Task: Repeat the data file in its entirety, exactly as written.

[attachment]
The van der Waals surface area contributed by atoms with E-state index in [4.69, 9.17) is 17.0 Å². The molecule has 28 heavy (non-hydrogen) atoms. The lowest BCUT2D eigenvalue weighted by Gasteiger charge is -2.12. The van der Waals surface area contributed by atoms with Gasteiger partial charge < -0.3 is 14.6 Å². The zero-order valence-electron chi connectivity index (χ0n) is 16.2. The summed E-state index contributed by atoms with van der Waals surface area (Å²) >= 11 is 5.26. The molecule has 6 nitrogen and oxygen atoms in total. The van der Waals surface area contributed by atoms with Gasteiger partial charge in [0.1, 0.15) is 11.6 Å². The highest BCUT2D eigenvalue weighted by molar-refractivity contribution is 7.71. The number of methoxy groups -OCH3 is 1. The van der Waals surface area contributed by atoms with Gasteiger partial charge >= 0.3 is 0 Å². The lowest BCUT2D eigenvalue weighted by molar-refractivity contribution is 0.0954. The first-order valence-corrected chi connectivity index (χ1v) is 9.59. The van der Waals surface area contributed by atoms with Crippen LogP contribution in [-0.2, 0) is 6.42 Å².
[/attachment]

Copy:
The van der Waals surface area contributed by atoms with E-state index in [4.69, 9.17) is 17.0 Å². The molecule has 28 heavy (non-hydrogen) atoms. The lowest BCUT2D eigenvalue weighted by Gasteiger charge is -2.12. The van der Waals surface area contributed by atoms with Gasteiger partial charge < -0.3 is 14.6 Å². The zero-order valence-electron chi connectivity index (χ0n) is 16.2. The summed E-state index contributed by atoms with van der Waals surface area (Å²) >= 11 is 5.26. The molecule has 6 nitrogen and oxygen atoms in total. The van der Waals surface area contributed by atoms with Gasteiger partial charge in [0.1, 0.15) is 11.6 Å². The highest BCUT2D eigenvalue weighted by molar-refractivity contribution is 7.71. The number of methoxy groups -OCH3 is 1. The van der Waals surface area contributed by atoms with Gasteiger partial charge >= 0.3 is 0 Å². The lowest BCUT2D eigenvalue weighted by molar-refractivity contribution is 0.0954. The first-order valence-corrected chi connectivity index (χ1v) is 9.59. The van der Waals surface area contributed by atoms with Crippen LogP contribution in [-0.2, 0) is 6.42 Å².